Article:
Counting the Cost of Food Waste in a Cost-of-Living Crisis

Ollie Brand
Cost control
Food service

The UK foodservice industry throws away 1.1 million tonnes of food every year. Eliminating food waste is no longer a significant environmental challenge but has also become both a serious business issue and moral imperative.

According to statistics from WRAP (Waste & Resources Action Programme), retailers, foodservice operators and hospitality businesses in the UK throw away 1.1 million tonnes of food every year. Totalling around 2.4 billion meals in the UK alone, this scale of wastage poses a serious environmental challenge. According to, if food waste were a country it would be the third largest greenhouse gas emitter, behind China and the US.

At a time when we are experiencing a cost of living crisis and a hospitality sector that is struggling amid soaring global cost of food inflation, eliminating food waste is no longer a significant environmental challenge alone; it has also become both a serious business issue and moral imperative. The latest survey of the nation’s food intake has revealed a 57% jump in the proportion of households cutting back on food or skipping meals over the first three months of this year. More recently, two million UK adults have admitted to going without food for a whole day because they couldn’t afford it.

Counting the cost of waste defines food waste as 'food that is intended for human consumption that is wasted and lost at any point across the supply chain, from farm stage to harvest to households'. To minimise waste, therefore, we need to look across the whole of the supply chain.

And, the food service industry has a critical role to play. A great deal of wastage can be attributed to avoidable inefficiencies within the sector, which has led to extortionate quantities of food being wasted over the years. Whether that is due to over ordering, stock taking errors or customers leaving food on their plates, turning a blind eye to wastage during the current climate is no longer an option; the time has come for the industry to count the cost of waste.

Food waste and the bottom line

In a sector that has faced its fair share of difficulty over the last couple of years, business survival in the hospitality sector remains on a knife edge. And, every item of food wasted - no matter how small - there is a cost implication. If you don’t have complete visibility of true costs, and accurately account for everything that goes in and out of your business, your wastage can quickly impact the bottom line.

Accurate and real-time stock management processes ensure complete visibility of cost control. This enables chefs and managers to have reliable stock rotation and inventory management, helping reduce the likelihood of wastage. This cannot be done effectively manually.

Achieving a waste-free industry

Efficiently-run kitchens must innovate their processes and need to invest in technology that will automate these processes - quickly and efficiently.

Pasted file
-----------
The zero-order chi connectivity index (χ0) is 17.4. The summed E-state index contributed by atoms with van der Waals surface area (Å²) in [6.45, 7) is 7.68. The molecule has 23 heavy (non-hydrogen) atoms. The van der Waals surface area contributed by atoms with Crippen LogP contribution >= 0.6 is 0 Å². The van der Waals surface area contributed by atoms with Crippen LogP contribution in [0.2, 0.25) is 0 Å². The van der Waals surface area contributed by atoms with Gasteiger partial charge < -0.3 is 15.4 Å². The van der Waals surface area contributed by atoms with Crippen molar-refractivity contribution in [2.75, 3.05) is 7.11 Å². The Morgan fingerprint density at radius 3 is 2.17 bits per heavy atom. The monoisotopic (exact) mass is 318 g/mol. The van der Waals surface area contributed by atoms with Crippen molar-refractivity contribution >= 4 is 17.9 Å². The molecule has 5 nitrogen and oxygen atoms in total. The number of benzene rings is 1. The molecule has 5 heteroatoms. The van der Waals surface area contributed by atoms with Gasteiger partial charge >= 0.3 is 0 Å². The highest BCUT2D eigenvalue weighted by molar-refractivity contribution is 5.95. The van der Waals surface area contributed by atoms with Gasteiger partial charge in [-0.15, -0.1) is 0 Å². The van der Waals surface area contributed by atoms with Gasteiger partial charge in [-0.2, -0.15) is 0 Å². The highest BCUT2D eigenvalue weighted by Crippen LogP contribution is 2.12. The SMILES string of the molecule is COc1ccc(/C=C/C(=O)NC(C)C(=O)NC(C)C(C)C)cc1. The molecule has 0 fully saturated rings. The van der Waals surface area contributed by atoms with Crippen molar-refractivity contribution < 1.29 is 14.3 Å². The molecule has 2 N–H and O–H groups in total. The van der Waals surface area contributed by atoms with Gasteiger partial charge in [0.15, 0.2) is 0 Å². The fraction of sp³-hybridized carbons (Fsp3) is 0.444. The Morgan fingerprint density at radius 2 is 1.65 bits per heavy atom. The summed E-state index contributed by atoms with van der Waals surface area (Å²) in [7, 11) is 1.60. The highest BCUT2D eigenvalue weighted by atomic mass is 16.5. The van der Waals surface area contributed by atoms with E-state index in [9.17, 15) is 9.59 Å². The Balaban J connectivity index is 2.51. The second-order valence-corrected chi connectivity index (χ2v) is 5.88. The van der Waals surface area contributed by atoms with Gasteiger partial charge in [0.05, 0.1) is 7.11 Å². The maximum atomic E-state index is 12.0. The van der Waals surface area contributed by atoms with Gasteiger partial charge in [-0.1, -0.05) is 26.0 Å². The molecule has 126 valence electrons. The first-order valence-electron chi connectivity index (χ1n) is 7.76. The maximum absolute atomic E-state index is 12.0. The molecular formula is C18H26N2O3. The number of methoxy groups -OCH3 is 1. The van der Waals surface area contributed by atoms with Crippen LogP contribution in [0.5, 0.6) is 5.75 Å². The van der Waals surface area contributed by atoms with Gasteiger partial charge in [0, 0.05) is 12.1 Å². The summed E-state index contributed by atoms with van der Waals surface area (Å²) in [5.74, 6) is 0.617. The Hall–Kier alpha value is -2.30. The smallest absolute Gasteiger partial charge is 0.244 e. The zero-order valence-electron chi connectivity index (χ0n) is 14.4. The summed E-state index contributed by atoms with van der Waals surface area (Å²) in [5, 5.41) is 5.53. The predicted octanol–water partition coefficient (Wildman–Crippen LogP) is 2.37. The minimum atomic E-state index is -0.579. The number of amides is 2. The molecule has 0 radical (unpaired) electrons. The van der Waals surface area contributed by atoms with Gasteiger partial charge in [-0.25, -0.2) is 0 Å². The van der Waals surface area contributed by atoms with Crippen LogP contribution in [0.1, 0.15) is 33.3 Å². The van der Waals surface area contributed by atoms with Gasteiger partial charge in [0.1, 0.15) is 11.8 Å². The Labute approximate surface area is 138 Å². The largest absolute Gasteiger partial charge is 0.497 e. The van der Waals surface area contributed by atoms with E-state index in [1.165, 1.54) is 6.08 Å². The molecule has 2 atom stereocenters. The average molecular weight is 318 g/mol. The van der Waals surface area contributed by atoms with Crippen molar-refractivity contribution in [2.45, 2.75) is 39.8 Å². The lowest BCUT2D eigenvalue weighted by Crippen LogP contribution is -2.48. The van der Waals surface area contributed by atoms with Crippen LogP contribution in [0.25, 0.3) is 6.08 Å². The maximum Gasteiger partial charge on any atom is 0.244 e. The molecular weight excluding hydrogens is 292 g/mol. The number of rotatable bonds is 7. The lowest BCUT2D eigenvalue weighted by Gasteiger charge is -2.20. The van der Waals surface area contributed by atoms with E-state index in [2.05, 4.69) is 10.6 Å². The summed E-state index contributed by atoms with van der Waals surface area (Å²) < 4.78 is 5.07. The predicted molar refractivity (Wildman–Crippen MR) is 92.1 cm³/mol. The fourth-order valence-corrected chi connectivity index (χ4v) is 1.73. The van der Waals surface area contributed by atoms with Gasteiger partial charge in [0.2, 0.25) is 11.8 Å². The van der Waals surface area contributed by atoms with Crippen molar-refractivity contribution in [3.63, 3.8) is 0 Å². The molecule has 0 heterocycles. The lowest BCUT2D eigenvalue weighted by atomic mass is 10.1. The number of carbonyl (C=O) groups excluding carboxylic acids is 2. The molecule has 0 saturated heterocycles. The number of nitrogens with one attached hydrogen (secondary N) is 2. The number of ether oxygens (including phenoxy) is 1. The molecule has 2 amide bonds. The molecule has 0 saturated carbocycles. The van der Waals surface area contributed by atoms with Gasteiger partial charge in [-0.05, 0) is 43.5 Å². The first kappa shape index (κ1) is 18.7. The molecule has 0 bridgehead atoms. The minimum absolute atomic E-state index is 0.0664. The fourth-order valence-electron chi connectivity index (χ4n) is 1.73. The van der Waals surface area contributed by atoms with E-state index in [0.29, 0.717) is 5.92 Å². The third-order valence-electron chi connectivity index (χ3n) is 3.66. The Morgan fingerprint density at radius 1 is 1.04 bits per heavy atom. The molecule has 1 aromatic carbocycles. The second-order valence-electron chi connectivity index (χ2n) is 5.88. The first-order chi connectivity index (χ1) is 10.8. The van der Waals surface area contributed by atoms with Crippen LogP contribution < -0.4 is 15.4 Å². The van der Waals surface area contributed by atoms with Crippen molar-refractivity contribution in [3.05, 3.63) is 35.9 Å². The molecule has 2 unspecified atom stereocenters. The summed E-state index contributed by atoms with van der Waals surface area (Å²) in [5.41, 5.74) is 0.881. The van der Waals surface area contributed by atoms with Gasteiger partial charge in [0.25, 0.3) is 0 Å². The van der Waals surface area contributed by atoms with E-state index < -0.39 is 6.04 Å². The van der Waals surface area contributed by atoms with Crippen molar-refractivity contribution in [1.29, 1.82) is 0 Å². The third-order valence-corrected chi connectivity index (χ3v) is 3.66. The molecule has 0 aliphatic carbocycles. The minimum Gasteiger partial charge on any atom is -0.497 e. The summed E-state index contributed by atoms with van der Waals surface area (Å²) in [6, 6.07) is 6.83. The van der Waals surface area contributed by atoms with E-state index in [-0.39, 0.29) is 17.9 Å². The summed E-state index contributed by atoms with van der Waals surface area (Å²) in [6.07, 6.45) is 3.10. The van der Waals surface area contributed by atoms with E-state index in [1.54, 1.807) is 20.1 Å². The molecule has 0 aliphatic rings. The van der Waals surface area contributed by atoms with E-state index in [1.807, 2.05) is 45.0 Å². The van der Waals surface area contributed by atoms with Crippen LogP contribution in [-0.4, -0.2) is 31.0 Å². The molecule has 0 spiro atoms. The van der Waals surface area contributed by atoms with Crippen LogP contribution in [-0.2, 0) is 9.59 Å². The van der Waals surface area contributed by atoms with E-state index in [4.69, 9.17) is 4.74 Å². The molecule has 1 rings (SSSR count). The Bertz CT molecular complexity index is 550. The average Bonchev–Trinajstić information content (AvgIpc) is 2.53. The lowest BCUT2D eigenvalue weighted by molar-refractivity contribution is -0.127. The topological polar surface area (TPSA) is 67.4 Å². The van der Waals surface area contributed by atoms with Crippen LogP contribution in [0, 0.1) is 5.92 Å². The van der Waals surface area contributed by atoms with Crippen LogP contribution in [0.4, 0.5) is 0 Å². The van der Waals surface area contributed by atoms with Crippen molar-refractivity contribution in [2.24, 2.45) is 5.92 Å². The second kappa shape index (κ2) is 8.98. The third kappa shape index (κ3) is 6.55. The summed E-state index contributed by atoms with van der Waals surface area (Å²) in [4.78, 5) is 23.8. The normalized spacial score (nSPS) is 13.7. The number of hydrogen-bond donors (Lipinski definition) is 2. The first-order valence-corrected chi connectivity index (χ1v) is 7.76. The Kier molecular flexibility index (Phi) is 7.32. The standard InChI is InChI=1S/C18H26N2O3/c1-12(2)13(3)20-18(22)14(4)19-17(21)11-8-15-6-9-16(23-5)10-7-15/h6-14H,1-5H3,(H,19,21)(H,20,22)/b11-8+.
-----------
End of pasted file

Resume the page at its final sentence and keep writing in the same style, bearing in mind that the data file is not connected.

Zupa, itself signed up to miminum’s carbon neutral programme, is an advocate for a waste-free and carbon neutral industry. Its hospitality P2P system, Caternet, has been developed to ensure clients not only have full recipe and stock management control but can also fully manage their production and inventory levels, ultimately helping to cut operational costs and reduce food wastage.

Caternet allows catering teams and businesses to break up what goes into standard service. This could be cost per head, per potato or a complete itemised overview of what is needed for the entire service. These are all powerful insights for catering operations.

Whether there is a predictable number of heads coming through every mealtime or a variation in numbers from one day to the next, chefs can measure how they have performed at each service, against their budget and revenue. This provides real time control and flexibility, enabling chefs to react quickly and vary the numbers and automatically order the appropriate amount of food, giving them optimum control of stock management and wastage.

Can food waste become a thing of the past?

Historically, food wastage has happened under the radar, but the UK Government has now released its delayed consultation, indicating that by the end of the 2024/25 financial year it will become mandatory for businesses to measure and publicly report their food wastage data. Once wastage is brought into the spotlight and is under the scrutiny of the general public, firms will want to ensure they can demonstrate they are doing everything they can to prevent food being wasted.

And food waste reduction is not only going to be a legislative imperative. As we wrote in our blog on sustainable procurement, it is starting to make wider business sense too as consumers are becoming more eco-savvy and increasingly favouring brands who walk the sustainability walk.

The good news is that technology is catching up and solutions, like Zupa’s hospitality P2P platform Caternet, are making it easier for businesses to keep on top of food waste in a way that will not only help the bottom line and align to legislation, but will also provide hospitality experiences that will appeal to their customers' growing eco-palate.

Sources & further reading

What is Food Waste? | Earth.Org Food wastage footprint and climate change.pdf